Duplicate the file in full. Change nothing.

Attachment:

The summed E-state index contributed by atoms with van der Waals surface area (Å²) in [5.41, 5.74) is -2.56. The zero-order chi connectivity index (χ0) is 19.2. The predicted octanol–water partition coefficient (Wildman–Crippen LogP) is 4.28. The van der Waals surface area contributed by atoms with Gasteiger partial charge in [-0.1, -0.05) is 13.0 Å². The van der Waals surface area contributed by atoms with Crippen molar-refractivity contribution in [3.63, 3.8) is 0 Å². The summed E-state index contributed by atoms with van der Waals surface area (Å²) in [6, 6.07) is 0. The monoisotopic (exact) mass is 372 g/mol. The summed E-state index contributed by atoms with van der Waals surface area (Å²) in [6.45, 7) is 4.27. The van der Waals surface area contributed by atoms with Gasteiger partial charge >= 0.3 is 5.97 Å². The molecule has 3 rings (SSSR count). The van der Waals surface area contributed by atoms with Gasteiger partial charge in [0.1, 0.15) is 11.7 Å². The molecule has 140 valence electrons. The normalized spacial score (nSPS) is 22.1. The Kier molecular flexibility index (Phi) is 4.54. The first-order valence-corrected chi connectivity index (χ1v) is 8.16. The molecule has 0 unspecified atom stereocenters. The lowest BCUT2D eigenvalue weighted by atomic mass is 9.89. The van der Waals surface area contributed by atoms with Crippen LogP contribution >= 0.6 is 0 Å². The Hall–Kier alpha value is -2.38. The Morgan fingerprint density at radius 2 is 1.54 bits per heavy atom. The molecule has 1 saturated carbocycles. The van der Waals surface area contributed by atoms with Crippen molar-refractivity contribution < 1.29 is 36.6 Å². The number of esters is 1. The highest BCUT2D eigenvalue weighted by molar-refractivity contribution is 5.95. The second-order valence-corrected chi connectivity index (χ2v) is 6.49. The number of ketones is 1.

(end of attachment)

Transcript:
The summed E-state index contributed by atoms with van der Waals surface area (Å²) in [5.41, 5.74) is -2.56. The zero-order chi connectivity index (χ0) is 19.2. The predicted octanol–water partition coefficient (Wildman–Crippen LogP) is 4.28. The van der Waals surface area contributed by atoms with Gasteiger partial charge in [-0.1, -0.05) is 13.0 Å². The van der Waals surface area contributed by atoms with Crippen molar-refractivity contribution in [3.63, 3.8) is 0 Å². The summed E-state index contributed by atoms with van der Waals surface area (Å²) in [6, 6.07) is 0. The monoisotopic (exact) mass is 372 g/mol. The summed E-state index contributed by atoms with van der Waals surface area (Å²) in [6.45, 7) is 4.27. The van der Waals surface area contributed by atoms with Gasteiger partial charge >= 0.3 is 5.97 Å². The molecule has 3 rings (SSSR count). The van der Waals surface area contributed by atoms with Gasteiger partial charge in [0.1, 0.15) is 11.7 Å². The molecule has 140 valence electrons. The normalized spacial score (nSPS) is 22.1. The Kier molecular flexibility index (Phi) is 4.54. The first-order valence-corrected chi connectivity index (χ1v) is 8.16. The molecule has 0 unspecified atom stereocenters. The lowest BCUT2D eigenvalue weighted by atomic mass is 9.89. The van der Waals surface area contributed by atoms with Crippen LogP contribution >= 0.6 is 0 Å². The Hall–Kier alpha value is -2.38. The Morgan fingerprint density at radius 2 is 1.54 bits per heavy atom. The molecule has 1 saturated carbocycles. The van der Waals surface area contributed by atoms with Crippen molar-refractivity contribution < 1.29 is 36.6 Å². The number of esters is 1. The highest BCUT2D eigenvalue weighted by molar-refractivity contribution is 5.95. The second-order valence-corrected chi connectivity index (χ2v) is 6.49. The number of ketones is 1.